• The kiln will be restricted on it’s size and what temperature it can achieve depending upon the level of insulation in the kiln – the typical 13 amp kiln size is 40-45 litres or 60 litres. High insulation models such as Rohde Ecotop 43 13 amp kiln can easily cope with medium to high stoneware – 1230-1280°C – many of the smaller ones or larger well insulated ones will be good for gentle 1230-1250°C but some 40-60 litre 13 amp kilns we have tested do struggle to get much past 1180-1200°C. Ask us. Some brands state 1320°C on the side of the kiln but that is just a standard print on all of their kilns.
  • We have seen houses that suffer from voltage drop from the local substation (winter / busy times) which can reduce the power in a 13 amp kiln by up to 10% – this can make it difficult for a kiln to achieve high temperatures.
  • Also, it is highly recommended that you make sure that the wires in the socket are nice and tight as if loose the socket can overheat and smoke – hopefully tripping the breaker in the fuse board / consumer unit. We do see this a couple of times a year after new kiln deliveries. We have sold over 700 plug in kilns over the years and not had any cause problems more than a blackened socket – which were in all cases we believe due to loose wires in the socket.
  • Single Phase is when an electrician fits a dedicated cable of sufficient thickness all the way from the consumer unit (fuse board) to where the kiln needs to be plugged in. Many people buy 60-100 litre kilns 23-32 amp kilns to go into a specially fitted 32 amp socket so that they can do high stoneware and porcelain; some electricians are happy with running cable for kilns up to 40 amps for kilns up to 130 litres, even 48 amps for kilns up to 150 litres.
  • Kilns using between 32 amps and 60 amps are common in small industrial units but you do have to check if you are sharing the total incoming ampage with other units. We do have some houses and commercial premises, such as shops, using kilns with up to 60 amps on a single phase but do check with your electrician.
  • Single Phase and Three Phase kilns can use thicker elements that 13 amp plug-in kilns meaning that they can last significantly longer.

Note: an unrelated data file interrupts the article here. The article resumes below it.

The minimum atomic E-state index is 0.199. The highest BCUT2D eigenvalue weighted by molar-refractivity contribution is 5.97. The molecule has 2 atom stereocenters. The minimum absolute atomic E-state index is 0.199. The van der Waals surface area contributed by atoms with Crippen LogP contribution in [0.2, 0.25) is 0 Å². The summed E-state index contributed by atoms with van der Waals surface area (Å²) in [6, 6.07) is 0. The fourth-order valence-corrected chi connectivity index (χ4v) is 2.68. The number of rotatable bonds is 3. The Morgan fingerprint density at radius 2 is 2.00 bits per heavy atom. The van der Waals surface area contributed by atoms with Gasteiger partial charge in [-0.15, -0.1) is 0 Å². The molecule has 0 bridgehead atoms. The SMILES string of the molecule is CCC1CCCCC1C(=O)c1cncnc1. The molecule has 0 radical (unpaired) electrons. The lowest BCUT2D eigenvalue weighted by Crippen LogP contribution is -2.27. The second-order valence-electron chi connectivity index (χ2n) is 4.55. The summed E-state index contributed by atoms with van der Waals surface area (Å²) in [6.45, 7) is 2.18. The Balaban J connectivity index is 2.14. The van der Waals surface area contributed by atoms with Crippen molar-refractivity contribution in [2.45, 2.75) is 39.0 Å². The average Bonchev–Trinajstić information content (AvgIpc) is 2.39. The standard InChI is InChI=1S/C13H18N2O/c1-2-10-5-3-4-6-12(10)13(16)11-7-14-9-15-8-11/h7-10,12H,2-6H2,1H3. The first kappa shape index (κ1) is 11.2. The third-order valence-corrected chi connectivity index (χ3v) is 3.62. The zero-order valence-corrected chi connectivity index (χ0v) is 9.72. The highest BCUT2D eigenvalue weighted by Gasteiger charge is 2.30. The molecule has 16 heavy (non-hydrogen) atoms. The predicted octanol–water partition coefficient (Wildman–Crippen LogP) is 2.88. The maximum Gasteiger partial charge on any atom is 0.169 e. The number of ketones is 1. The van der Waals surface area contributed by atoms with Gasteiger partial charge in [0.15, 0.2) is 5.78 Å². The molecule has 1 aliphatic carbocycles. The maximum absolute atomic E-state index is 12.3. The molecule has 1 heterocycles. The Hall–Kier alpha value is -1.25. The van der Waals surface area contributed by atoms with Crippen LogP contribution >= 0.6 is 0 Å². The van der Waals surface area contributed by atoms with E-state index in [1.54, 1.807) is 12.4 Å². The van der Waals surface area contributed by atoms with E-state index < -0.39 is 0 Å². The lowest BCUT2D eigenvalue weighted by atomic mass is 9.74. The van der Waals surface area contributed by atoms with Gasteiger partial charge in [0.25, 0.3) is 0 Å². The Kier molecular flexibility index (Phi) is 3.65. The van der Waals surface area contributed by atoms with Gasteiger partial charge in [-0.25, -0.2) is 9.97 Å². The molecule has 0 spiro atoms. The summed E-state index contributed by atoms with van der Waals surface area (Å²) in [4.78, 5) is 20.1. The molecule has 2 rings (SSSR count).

• three phase electric supply is more efficient and less problematic for motors and machinery like kilns that come on and off power during the firing – it is very expensive to install in the UK but some houses that used to be a farm or workshop do already have it fitted.

Just because you need a kiln bigger or more powerful than 13 amps does not mean you have to use Three Phase – you can have an electrician fitted cable from your consumer unit/ fuse board and this is known as Single Phase.

5.Q. Can I use an extension cable with a 13 amp plug-in kiln?

A. 13 amp plug-in kilns require the whole 13 amps – even with high insulation models they do need all 13 amps. Please do not use an extension cable – plug straight into the socket – they can steal 15-20% of the voltage at low temperatures and 20-25% of the voltage at high temperatures. If you have to use an extension cable there are some specialist heavy duty, low power loss ones available on the internet using 24 amp rated cables but with a 13 amp plug on one end and a 13 amp socket on the other.

6.Q. Do I need to use Orton Cones – what is gentle firing?

  • The modern kilns are controlled by thermocouple and digital controller but the bigger kilns without floor heating, and without the most modern insulation, may have colder spots – the first time you fire the kiln full it is worth putting some cones throughout the kiln to get a picture of the difference in heatwork throughout the kiln.
  • You may notice I said heatwork, not temperature, as cones do NOT tell you the actual temperature – they bend based on heatwork – time and temperature. For example a “6” cone will bend at approx. 1222°C if the last hour of the firing was at 60°C per hour, but bend at 1243°C if the last hour of the firing was at 150°C per hour. The heatwork is created by time and temperature – fast and high temperature or slow and lower temperature can fire the glazes and clay in the same way. In the same way as it is heatwork that affects the cone not just the final temperature.